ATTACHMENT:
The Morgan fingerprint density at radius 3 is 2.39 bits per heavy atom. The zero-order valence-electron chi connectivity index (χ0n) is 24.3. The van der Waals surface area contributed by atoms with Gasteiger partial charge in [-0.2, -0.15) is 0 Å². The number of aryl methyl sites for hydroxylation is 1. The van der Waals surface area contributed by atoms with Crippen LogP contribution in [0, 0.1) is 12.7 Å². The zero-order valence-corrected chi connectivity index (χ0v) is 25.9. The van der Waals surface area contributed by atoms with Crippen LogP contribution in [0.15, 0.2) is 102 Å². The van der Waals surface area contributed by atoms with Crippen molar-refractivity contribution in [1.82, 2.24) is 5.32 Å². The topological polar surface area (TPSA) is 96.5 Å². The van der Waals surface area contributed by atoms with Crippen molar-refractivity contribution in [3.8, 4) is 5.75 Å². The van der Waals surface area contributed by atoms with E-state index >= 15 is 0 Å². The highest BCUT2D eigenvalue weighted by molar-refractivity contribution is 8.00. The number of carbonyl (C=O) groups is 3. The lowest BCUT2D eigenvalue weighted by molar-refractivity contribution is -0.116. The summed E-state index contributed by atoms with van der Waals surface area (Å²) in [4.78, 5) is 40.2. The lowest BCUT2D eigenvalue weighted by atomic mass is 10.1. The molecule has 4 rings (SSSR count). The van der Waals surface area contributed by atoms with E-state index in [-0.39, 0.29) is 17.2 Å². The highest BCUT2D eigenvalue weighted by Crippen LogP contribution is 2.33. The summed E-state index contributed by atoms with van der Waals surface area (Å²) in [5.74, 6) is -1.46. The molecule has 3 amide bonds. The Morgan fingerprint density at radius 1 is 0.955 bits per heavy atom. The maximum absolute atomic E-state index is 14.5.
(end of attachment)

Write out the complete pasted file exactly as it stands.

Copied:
The Morgan fingerprint density at radius 3 is 2.39 bits per heavy atom. The zero-order valence-electron chi connectivity index (χ0n) is 24.3. The van der Waals surface area contributed by atoms with Gasteiger partial charge in [-0.2, -0.15) is 0 Å². The number of aryl methyl sites for hydroxylation is 1. The van der Waals surface area contributed by atoms with Crippen LogP contribution in [0, 0.1) is 12.7 Å². The zero-order valence-corrected chi connectivity index (χ0v) is 25.9. The van der Waals surface area contributed by atoms with Crippen LogP contribution in [0.15, 0.2) is 102 Å². The van der Waals surface area contributed by atoms with Crippen molar-refractivity contribution in [1.82, 2.24) is 5.32 Å². The topological polar surface area (TPSA) is 96.5 Å². The van der Waals surface area contributed by atoms with Crippen molar-refractivity contribution in [3.8, 4) is 5.75 Å². The van der Waals surface area contributed by atoms with E-state index >= 15 is 0 Å². The highest BCUT2D eigenvalue weighted by molar-refractivity contribution is 8.00. The number of carbonyl (C=O) groups is 3. The lowest BCUT2D eigenvalue weighted by molar-refractivity contribution is -0.116. The summed E-state index contributed by atoms with van der Waals surface area (Å²) in [4.78, 5) is 40.2. The lowest BCUT2D eigenvalue weighted by atomic mass is 10.1. The molecule has 4 rings (SSSR count). The van der Waals surface area contributed by atoms with E-state index in [-0.39, 0.29) is 17.2 Å². The highest BCUT2D eigenvalue weighted by Crippen LogP contribution is 2.33. The summed E-state index contributed by atoms with van der Waals surface area (Å²) in [5.74, 6) is -1.46. The molecule has 3 amide bonds. The Morgan fingerprint density at radius 1 is 0.955 bits per heavy atom. The maximum absolute atomic E-state index is 14.5.